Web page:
ABSTRACT Successful communication in daily life frequently depends on accurate decoding of speech signals that are acoustically degraded by challenging listening conditions. This process presents the brain with a demanding computational task that is vulnerable to neurodegenerative pathologies. However, despite recent intense interest in the link between hearing impairment and dementia, daily hearing measures (such as degraded speech comprehension) in these diseases remain poorly defined. Here we addressed this issue in a cohort of 19 patients with typical Alzheimer’s disease (AD) and 31 patients representing canonical syndromes of primary progressive aphasia (PPA), in relation to 25 healthy age-matched controls. As a model paradigm for the acoustically degraded speech signals of daily life, we used noise-vocoding: synthetic division of the speech signal into a variable number of frequency channels constituted from amplitude-modulated white noise, such that fewer channels convey less spectrotemporal detail thereby reducing intelligibility. We investigated the impact of noise-vocoding on recognition of spoken three-digit numbers and used psychometric modelling to ascertain the threshold number of noise-vocoding channels required for 50% intelligibility by each participant. Associations of noise-vocoded speech intelligibility threshold with general demographic, clinical and neuropsychological characteristics and regional grey matter volume (defined by voxel-based morphometry of patients’ brain MR images) were also assessed. Compared with healthy older controls, all patient groups had a significantly higher mean noise-vocoded speech intelligibility threshold, particularly marked in logopenic variant and nonfluent-agrammatic variant PPA and significantly higher in AD than in semantic variant PPA (all p<0.05). Noise-vocoded intelligibility threshold discriminated dementia syndromes (in particular, Alzheimer’s disease) well from healthy controls. Further, this central hearing measure correlated with overall disease severity but not with measures of peripheral hearing or clear speech perception. Neuroanatomically, after correcting for multiple voxel-wise comparisons in pre-defined regions of interest, impaired noise-vocoded speech comprehension across dementia syndromes was significantly associated (p<0.05) with atrophy of left planum temporale, angular gyrus and anterior cingulate gyrus: a cortical network widely implicated in processing degraded speech signals. Taken together, our findings suggest that the comprehension of acoustically altered speech captures a central process relevant to daily hearing and communication in major dementia syndromes, with novel diagnostic and therapeutic implications.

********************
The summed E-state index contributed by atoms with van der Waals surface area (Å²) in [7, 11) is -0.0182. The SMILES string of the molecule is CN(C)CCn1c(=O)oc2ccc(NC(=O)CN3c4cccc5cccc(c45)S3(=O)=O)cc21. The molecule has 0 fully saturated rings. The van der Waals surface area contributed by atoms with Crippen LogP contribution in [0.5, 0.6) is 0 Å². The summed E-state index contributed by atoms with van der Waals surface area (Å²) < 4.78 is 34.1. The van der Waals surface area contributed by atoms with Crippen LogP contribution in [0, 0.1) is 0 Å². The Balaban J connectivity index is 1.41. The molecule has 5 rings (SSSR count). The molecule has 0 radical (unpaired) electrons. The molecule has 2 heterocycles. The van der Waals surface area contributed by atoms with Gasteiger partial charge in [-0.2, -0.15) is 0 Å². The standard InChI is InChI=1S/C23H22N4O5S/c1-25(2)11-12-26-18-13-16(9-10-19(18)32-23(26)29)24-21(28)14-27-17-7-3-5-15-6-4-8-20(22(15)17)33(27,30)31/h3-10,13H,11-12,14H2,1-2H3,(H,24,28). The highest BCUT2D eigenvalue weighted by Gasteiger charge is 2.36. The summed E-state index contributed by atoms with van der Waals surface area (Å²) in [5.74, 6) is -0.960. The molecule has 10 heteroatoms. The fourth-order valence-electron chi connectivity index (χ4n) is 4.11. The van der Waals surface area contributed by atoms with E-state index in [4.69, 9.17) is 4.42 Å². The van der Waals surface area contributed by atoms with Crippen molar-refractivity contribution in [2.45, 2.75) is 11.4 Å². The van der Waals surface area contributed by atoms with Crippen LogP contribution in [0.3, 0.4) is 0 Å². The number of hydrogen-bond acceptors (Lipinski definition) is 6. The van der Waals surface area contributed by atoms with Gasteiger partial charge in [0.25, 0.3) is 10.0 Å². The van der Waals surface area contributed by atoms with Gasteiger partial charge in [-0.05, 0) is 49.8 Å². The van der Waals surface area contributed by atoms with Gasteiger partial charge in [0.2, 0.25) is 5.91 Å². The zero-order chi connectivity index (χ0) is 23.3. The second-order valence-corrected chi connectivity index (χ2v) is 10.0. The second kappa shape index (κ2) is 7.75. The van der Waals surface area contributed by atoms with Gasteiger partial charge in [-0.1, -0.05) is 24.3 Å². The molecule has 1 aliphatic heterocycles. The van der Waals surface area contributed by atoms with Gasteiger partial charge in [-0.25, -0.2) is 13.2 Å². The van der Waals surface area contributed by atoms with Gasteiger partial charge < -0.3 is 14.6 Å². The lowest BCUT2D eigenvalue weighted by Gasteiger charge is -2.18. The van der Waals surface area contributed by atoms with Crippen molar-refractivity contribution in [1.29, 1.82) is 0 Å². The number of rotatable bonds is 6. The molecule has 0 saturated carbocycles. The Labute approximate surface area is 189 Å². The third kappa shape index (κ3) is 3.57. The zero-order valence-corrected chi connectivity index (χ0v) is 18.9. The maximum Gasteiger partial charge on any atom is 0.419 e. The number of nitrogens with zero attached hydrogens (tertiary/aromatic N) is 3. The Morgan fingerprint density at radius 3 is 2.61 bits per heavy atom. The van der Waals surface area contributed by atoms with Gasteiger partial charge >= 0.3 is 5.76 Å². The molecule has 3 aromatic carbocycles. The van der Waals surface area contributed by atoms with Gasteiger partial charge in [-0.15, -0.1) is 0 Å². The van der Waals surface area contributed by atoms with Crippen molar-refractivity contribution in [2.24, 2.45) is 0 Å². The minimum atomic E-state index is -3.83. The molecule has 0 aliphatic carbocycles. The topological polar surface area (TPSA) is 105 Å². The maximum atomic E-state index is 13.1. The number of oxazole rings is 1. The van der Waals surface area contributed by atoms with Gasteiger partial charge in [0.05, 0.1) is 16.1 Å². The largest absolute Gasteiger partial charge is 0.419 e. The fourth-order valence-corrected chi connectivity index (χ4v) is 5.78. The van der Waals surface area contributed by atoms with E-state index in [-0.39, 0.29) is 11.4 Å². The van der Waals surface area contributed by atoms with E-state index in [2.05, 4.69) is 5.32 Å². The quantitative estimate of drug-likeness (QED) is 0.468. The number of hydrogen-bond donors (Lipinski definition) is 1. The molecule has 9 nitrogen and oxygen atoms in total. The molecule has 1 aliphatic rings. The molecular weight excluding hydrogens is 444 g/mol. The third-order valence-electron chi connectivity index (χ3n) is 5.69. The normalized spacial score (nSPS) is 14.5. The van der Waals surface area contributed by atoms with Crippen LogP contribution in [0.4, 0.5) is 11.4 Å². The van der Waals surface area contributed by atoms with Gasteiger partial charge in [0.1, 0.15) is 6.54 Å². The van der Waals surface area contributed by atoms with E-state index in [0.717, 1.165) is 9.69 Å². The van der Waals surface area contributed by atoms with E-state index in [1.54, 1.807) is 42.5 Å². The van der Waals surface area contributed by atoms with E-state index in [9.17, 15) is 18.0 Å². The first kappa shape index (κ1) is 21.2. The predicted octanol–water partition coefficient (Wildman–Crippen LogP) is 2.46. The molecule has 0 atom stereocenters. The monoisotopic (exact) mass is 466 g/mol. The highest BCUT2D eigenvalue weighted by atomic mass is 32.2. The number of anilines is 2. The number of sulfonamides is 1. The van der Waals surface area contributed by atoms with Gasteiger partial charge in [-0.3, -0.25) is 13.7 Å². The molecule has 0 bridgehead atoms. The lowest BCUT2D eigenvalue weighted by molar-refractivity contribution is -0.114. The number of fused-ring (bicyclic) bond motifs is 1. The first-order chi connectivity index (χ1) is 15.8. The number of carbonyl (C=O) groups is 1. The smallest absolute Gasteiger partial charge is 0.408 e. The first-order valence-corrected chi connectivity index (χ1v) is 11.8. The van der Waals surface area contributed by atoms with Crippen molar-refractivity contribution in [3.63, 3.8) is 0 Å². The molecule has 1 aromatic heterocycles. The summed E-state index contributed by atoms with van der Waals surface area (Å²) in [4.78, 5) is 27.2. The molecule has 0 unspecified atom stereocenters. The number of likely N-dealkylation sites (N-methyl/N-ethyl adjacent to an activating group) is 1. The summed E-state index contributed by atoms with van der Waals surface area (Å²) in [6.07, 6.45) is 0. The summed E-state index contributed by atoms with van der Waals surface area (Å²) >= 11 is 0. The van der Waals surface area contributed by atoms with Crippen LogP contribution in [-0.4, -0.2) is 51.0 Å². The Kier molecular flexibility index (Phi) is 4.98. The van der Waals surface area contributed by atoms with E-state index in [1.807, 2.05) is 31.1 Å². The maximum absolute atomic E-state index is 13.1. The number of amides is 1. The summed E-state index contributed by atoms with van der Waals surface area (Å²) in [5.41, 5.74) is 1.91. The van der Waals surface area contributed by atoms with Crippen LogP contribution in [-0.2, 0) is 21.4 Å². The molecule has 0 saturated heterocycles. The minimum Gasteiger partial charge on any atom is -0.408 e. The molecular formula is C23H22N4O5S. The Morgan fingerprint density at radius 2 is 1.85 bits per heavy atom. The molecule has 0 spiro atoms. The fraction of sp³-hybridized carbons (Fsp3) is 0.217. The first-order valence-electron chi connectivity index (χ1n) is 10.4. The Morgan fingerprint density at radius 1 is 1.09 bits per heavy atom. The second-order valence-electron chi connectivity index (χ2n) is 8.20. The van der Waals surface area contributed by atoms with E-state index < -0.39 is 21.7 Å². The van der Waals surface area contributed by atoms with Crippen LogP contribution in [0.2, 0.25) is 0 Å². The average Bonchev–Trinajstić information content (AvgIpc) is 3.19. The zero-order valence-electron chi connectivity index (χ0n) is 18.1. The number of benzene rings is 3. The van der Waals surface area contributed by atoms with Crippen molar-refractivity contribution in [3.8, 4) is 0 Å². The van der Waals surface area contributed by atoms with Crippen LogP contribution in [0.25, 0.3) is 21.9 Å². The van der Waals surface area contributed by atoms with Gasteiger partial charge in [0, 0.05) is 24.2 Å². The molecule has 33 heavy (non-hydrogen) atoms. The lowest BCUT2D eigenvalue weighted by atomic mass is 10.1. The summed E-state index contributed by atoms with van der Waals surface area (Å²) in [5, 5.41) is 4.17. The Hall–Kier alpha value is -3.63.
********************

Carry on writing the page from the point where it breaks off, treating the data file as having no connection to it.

Subject(s)
3718 , 1290 , 6470 , 545
17.
Cells ; 11(19)2022 Sep 22.
Article in English | MEDLINE | ID: covidwho-2109954

ABSTRACT

Although dementia is a heterogenous group of diseases, inflammation has been shown to play a central role in all of them and provides a common link in their pathology. This review aims to highlight the importance of immune response in the most common types of dementia. We describe molecular aspects of pro-inflammatory signaling and sources of inflammatory activation in the human organism, including a novel infectious agent, SARS-CoV-2. The role of glial cells in neuroinflammation, as well as potential therapeutic approaches, are then discussed. Peripheral immune response and increased cytokine production, including an early surge in TNF and IL-1ß concentrations activate glia, leading to aggravation of neuroinflammation and dysfunction of neurons during COVID-19. Lifestyle factors, such as diet, have a large impact on future cognitive outcomes and should be included as a crucial intervention in dementia prevention. While the use of NSAIDs is not recommended due to inconclusive results on their efficacy and risk of side effects, the studies focused on the use of TNF antagonists as the more specific target in neuroinflammation are still very limited. It is still unknown, to what degree neuroinflammation resulting from COVID-19 may affect neurodegenerative process and cognitive functioning in the long term with ongoing reports of chronic post-COVID complications.


Subject(s)
COVID-19 , Dementia , Anti-Inflammatory Agents, Non-Steroidal , Cytokines , Humans , Neuroinflammatory Diseases , Pandemics , SARS-CoV-2 , Tumor Necrosis Factor Inhibitors
19.
Asian J Psychiatr ; 78: 103308, 2022 Dec.
Article in English | MEDLINE | ID: covidwho-2085887

ABSTRACT